Glossary Vales:valleys Flutter:move up and down or form side to side Twinkle:shine form bright to faint Sprightly:cheerful, active Glee:delight Jocund:merry, cheerful Oft:often Vacant:thoughtless pensive:melancholic, sadly thoughtful


Summary The speaker says that, wandering like a cloud floating above hills and valleys, he encountered a field of daffodils beside a lake. The dancing, fluttering flowers stretched endlessly along the shore, and though the waves of the lake danced beside the flowers, the daffodils outdid the water in glee. The speaker says that a poet could not help but be happy in such a joyful company of flowers. He says that he stared and stared, but did not realize what wealth the scene would bring him. For now, whenever he feels "vacant" or "pensive," the memory flashes upon "that inward eye / That is the bliss of solitude," and his heart fills with pleasure, "and dances with the daffodils."


Questions 1. What is the recurrent central image in this poem? 2. What does the persona feel at the end of the poem? 3. Write in a few sentences your understanding of “What wealth the show to me had brought”. 4. Explain in a few words “that inward eye/Which is the bliss of solitude”. 5. This poem is considered by many the most anthologized poem in English literature, and one that takes us to the core of Wordsworth’s poetic beliefs. How is the core manifested? 6. What is the relation between man and nature?

George Gordon Byron: 

George Gordon Byron “One shade the more , one ray the less, Had half impaired the nameless grace”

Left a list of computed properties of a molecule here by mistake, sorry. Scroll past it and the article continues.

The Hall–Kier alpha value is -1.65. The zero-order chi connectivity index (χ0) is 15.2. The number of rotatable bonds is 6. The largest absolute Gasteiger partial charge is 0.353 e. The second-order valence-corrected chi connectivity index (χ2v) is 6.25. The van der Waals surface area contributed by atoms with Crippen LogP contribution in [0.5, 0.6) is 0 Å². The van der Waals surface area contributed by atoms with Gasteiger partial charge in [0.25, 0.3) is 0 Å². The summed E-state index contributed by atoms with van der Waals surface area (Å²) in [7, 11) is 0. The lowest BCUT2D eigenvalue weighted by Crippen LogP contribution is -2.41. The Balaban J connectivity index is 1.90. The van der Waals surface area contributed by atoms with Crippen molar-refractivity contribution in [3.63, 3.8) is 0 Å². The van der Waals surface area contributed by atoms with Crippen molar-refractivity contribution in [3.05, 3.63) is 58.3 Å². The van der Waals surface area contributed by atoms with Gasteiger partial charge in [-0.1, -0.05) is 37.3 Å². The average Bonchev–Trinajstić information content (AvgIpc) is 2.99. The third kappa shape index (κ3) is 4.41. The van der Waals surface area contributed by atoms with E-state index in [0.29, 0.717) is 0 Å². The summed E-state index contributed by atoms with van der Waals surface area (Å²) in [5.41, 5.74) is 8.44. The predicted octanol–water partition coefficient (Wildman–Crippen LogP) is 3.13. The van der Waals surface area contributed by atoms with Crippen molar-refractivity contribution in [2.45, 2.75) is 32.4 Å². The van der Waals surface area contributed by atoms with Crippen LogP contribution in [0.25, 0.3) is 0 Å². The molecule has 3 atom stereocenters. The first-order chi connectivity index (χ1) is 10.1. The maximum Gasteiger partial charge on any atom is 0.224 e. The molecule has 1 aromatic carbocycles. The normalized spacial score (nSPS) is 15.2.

Literary career: 

Literary career On the whole, Byron’s poetry is one of experience. His literary career was closely linked with the struggle and progressive movements of his age. His chief contribution is the creation of the “Byronic hero”--- a proud, mysterious rebel figure of noble origin. Important works: Childe Harold’s Pilgrimage Don Juan

She Walks in Beauty: 

She Walks in Beauty She walks in beauty, like the night Of cloudless climes and starry skies; And all that’s best of dark and bright Meet in her aspect and her eyes: Thus mellowed to that tender light Which heaven to gaudy day denies.   One shade the more, one ray the less, Had half impaired the nameless grace Which waves in every raven tress Or softly lightens o’er her face; Where thoughts serenely sweet express How pure, how dear their dwelling place.  


And on that cheek, and o’er that brow, So soft, so calm, yet eloquent, The smiles that win, the tints that glow, But tell of days in goodness spent, A mind at peace with all below, A heart whose love is innocent!


Glossary Climes:climate aspect:face, countenance Gaudy:bright-colored and showy Impair:damage, make …worse Raven tress:long black hair Serenely:peacefully Tints:variety of colors Goodness:virtue,excellence All below:everything in the world


Summary Byron wrote this poem the morning after he had met his beautiful young cousin by marriage, Mrs. Robert John Wilmot, who wore a black mourning gown brightened with spangles. The poet admires the woman’s eyes, black hair, brow, cheek, coloring and smile. With dark hair and fair face, the lady is mingling of various light and shades, comparable to the light and darkness of a night sky with stars. He praises her pure thoughts, good actions, serene mind, and innocent love.


Questions 1.This poem was written to sing praise of the beauty of a lady the poet met. Two types of beauty, external and internal, are shown in this poem. Tell what they are and how they are supported by the details. 2.What are the similes used to describe this lady?